It is recommended to plant in early spring to allow the plant to establish itself in the coming warmer months. Here are some of the ideal planting conditions for plumeria. 

Exposure to Sunlight

This plant will grow best in full sun positions outside. They can tolerate some light shade but will perform best when given at least 6 hours of full sun each day. 

Best Soil to Plant White Frangipani

This tropical tree needs well-draining soils that are slightly acidic to thrive. You can always add some perlite or compost to your garden bed to enrich the soil and improve drainage if you’re concerned.

For pots, use a coarse, well-draining potting mix, cactus mix or perlite and sand.


Plumeria Obtusa Propagation 

Plumeria Obtusa Propagation

Growing Plumeria Obtusa from Seeds

  • You will first have to test and see which seeds are viable for growth by placing them in water. The seeds that float are most likely dead so choose the best-looking seeds that sink to the bottom.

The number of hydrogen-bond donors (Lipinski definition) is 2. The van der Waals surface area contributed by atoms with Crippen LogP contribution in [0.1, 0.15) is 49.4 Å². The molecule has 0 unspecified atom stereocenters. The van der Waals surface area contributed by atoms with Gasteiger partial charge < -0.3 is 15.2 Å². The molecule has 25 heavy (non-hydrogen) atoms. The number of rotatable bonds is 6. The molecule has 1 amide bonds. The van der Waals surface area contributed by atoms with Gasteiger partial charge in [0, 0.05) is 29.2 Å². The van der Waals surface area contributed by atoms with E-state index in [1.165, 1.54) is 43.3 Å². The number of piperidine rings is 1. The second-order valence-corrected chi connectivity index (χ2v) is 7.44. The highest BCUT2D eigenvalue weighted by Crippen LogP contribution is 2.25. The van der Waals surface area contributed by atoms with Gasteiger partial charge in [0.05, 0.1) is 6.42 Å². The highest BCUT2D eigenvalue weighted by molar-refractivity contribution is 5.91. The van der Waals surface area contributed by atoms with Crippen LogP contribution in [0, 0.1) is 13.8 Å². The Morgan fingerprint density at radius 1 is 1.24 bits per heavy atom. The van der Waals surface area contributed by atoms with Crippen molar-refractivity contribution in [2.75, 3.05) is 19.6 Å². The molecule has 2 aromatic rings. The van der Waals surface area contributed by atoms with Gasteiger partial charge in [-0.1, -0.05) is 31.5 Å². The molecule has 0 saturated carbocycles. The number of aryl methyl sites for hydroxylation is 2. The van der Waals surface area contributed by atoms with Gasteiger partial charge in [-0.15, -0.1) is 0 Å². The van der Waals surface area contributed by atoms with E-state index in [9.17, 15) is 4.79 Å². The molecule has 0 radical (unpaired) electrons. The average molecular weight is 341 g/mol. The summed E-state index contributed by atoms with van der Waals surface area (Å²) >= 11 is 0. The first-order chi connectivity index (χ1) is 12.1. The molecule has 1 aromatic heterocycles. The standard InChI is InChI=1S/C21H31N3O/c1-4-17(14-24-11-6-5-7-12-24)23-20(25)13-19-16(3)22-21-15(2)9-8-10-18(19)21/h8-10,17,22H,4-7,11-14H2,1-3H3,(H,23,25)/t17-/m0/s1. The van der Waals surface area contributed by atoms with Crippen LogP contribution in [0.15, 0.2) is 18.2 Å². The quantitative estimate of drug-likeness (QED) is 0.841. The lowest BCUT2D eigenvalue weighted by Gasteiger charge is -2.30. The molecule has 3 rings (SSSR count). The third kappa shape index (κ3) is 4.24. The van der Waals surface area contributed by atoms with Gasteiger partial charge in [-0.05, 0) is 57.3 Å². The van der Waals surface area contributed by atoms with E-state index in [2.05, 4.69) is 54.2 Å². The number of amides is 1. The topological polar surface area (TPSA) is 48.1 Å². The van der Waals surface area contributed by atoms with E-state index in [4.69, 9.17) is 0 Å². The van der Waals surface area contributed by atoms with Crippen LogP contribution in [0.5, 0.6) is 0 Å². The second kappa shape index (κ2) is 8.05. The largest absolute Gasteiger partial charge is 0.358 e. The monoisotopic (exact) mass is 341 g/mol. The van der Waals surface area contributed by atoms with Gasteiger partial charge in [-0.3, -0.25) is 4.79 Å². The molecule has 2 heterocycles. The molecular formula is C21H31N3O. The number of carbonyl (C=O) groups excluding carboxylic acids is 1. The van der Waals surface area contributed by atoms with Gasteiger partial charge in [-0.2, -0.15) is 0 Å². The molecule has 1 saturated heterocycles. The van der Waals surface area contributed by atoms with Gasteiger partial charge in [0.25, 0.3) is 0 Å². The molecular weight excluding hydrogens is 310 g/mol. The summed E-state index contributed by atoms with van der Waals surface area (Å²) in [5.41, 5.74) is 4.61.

• Prepare seedling trays filled with high-quality potting mix or an equally good seedling mix. 
  • Sow your seeds into the soil by burying the thicker ends of the seeds into the mix, leaving the thinner end (wings) slightly exposed at the top of the soil.
  • Water moderately after sowing and keep the mixture moist. 
  • It can take several weeks to even months to see progress depending on the conditions so you’ll need to be patient. 
  • Keep your seed trays in a warm location out of harsh direct light. 
  • Once your seedlings start developing, you can move them into bigger growing pots and start exposing them to more direct light once they have grown a few inches tall.

Propagating Singapore Plumeria Using Stem Cuttings